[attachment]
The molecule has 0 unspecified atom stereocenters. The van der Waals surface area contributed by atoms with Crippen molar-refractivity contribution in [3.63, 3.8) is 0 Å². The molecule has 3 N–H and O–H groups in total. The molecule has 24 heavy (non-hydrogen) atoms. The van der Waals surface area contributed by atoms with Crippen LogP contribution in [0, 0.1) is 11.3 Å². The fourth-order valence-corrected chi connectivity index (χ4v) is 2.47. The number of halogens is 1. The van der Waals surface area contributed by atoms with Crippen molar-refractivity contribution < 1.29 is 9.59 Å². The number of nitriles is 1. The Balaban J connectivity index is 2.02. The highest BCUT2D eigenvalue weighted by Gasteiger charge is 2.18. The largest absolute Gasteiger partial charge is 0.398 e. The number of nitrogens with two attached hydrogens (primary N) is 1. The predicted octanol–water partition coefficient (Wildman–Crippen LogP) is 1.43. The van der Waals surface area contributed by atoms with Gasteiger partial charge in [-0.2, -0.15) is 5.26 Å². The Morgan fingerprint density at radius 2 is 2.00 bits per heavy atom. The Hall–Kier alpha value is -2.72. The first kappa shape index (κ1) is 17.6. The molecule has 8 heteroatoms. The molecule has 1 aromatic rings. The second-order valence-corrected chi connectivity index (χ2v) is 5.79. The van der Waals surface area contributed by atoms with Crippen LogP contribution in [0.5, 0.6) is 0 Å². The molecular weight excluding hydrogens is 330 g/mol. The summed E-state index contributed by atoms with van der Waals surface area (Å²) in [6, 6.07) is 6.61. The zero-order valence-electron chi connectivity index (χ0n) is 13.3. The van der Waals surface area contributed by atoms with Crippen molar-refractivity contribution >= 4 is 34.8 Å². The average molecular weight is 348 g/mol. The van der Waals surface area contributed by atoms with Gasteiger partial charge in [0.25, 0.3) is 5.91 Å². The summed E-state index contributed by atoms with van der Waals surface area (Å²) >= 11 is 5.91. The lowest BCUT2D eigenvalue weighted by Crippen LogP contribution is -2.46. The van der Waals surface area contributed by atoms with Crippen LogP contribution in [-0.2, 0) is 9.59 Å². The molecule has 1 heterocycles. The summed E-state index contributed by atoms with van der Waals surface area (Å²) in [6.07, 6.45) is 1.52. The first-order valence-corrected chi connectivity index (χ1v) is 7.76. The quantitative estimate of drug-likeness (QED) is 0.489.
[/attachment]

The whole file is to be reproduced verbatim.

The molecule has 0 unspecified atom stereocenters. The van der Waals surface area contributed by atoms with Crippen molar-refractivity contribution in [3.63, 3.8) is 0 Å². The molecule has 3 N–H and O–H groups in total. The molecule has 24 heavy (non-hydrogen) atoms. The van der Waals surface area contributed by atoms with Crippen LogP contribution in [0, 0.1) is 11.3 Å². The fourth-order valence-corrected chi connectivity index (χ4v) is 2.47. The number of halogens is 1. The van der Waals surface area contributed by atoms with Crippen molar-refractivity contribution < 1.29 is 9.59 Å². The number of nitriles is 1. The Balaban J connectivity index is 2.02. The highest BCUT2D eigenvalue weighted by Gasteiger charge is 2.18. The largest absolute Gasteiger partial charge is 0.398 e. The number of nitrogens with two attached hydrogens (primary N) is 1. The predicted octanol–water partition coefficient (Wildman–Crippen LogP) is 1.43. The van der Waals surface area contributed by atoms with Gasteiger partial charge in [-0.2, -0.15) is 5.26 Å². The Morgan fingerprint density at radius 2 is 2.00 bits per heavy atom. The Hall–Kier alpha value is -2.72. The first kappa shape index (κ1) is 17.6. The molecule has 8 heteroatoms. The molecule has 1 aromatic rings. The second-order valence-corrected chi connectivity index (χ2v) is 5.79. The van der Waals surface area contributed by atoms with Crippen LogP contribution in [0.5, 0.6) is 0 Å². The molecular weight excluding hydrogens is 330 g/mol. The summed E-state index contributed by atoms with van der Waals surface area (Å²) in [6, 6.07) is 6.61. The zero-order valence-electron chi connectivity index (χ0n) is 13.3. The van der Waals surface area contributed by atoms with Crippen molar-refractivity contribution >= 4 is 34.8 Å². The average molecular weight is 348 g/mol. The van der Waals surface area contributed by atoms with Gasteiger partial charge in [0.25, 0.3) is 5.91 Å². The summed E-state index contributed by atoms with van der Waals surface area (Å²) >= 11 is 5.91. The lowest BCUT2D eigenvalue weighted by Crippen LogP contribution is -2.46. The van der Waals surface area contributed by atoms with Crippen LogP contribution in [-0.2, 0) is 9.59 Å². The molecule has 1 heterocycles. The summed E-state index contributed by atoms with van der Waals surface area (Å²) in [6.07, 6.45) is 1.52. The first-order valence-corrected chi connectivity index (χ1v) is 7.76. The quantitative estimate of drug-likeness (QED) is 0.489.